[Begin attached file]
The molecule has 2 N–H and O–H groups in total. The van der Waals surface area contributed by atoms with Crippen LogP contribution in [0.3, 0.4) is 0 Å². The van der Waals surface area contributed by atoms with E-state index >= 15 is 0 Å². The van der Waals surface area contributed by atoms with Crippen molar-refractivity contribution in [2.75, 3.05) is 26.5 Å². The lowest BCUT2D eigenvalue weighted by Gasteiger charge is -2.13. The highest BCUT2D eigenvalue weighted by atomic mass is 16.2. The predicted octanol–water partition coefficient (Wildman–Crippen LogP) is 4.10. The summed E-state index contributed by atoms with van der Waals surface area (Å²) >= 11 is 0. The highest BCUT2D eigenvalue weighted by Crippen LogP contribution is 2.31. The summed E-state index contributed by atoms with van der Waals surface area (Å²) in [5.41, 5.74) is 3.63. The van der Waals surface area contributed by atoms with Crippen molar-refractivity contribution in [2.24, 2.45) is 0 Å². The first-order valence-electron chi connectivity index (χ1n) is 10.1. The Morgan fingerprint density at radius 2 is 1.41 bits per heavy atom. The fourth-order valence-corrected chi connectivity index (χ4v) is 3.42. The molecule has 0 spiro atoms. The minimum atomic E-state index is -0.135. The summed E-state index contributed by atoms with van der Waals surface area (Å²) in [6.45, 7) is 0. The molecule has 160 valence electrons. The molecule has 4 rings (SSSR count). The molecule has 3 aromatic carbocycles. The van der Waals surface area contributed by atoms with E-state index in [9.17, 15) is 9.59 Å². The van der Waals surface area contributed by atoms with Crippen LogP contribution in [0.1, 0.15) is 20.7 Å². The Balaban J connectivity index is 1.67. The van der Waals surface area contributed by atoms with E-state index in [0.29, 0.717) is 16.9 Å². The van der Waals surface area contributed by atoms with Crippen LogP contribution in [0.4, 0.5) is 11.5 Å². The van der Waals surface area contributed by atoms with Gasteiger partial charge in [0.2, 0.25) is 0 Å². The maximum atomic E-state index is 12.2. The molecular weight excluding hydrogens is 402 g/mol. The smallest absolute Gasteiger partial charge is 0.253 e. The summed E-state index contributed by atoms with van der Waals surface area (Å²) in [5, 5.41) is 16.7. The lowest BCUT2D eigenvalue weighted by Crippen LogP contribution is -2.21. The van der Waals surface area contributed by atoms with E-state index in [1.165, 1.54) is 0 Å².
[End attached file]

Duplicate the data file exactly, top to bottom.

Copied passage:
The molecule has 2 N–H and O–H groups in total. The van der Waals surface area contributed by atoms with Crippen LogP contribution in [0.3, 0.4) is 0 Å². The van der Waals surface area contributed by atoms with E-state index >= 15 is 0 Å². The van der Waals surface area contributed by atoms with Crippen molar-refractivity contribution in [2.75, 3.05) is 26.5 Å². The lowest BCUT2D eigenvalue weighted by Gasteiger charge is -2.13. The highest BCUT2D eigenvalue weighted by atomic mass is 16.2. The predicted octanol–water partition coefficient (Wildman–Crippen LogP) is 4.10. The summed E-state index contributed by atoms with van der Waals surface area (Å²) >= 11 is 0. The highest BCUT2D eigenvalue weighted by Crippen LogP contribution is 2.31. The summed E-state index contributed by atoms with van der Waals surface area (Å²) in [5.41, 5.74) is 3.63. The van der Waals surface area contributed by atoms with Crippen molar-refractivity contribution in [2.24, 2.45) is 0 Å². The first-order valence-electron chi connectivity index (χ1n) is 10.1. The Morgan fingerprint density at radius 2 is 1.41 bits per heavy atom. The fourth-order valence-corrected chi connectivity index (χ4v) is 3.42. The molecule has 0 spiro atoms. The minimum atomic E-state index is -0.135. The summed E-state index contributed by atoms with van der Waals surface area (Å²) in [6.45, 7) is 0. The molecule has 160 valence electrons. The molecule has 4 rings (SSSR count). The molecule has 3 aromatic carbocycles. The van der Waals surface area contributed by atoms with E-state index in [9.17, 15) is 9.59 Å². The van der Waals surface area contributed by atoms with Crippen LogP contribution in [0.1, 0.15) is 20.7 Å². The Balaban J connectivity index is 1.67. The van der Waals surface area contributed by atoms with E-state index in [0.29, 0.717) is 16.9 Å². The van der Waals surface area contributed by atoms with Crippen LogP contribution in [0.4, 0.5) is 11.5 Å². The van der Waals surface area contributed by atoms with Gasteiger partial charge in [0.2, 0.25) is 0 Å². The maximum atomic E-state index is 12.2. The molecular weight excluding hydrogens is 402 g/mol. The smallest absolute Gasteiger partial charge is 0.253 e. The summed E-state index contributed by atoms with van der Waals surface area (Å²) in [5, 5.41) is 16.7. The lowest BCUT2D eigenvalue weighted by Crippen LogP contribution is -2.21. The van der Waals surface area contributed by atoms with E-state index in [1.165, 1.54) is 0 Å².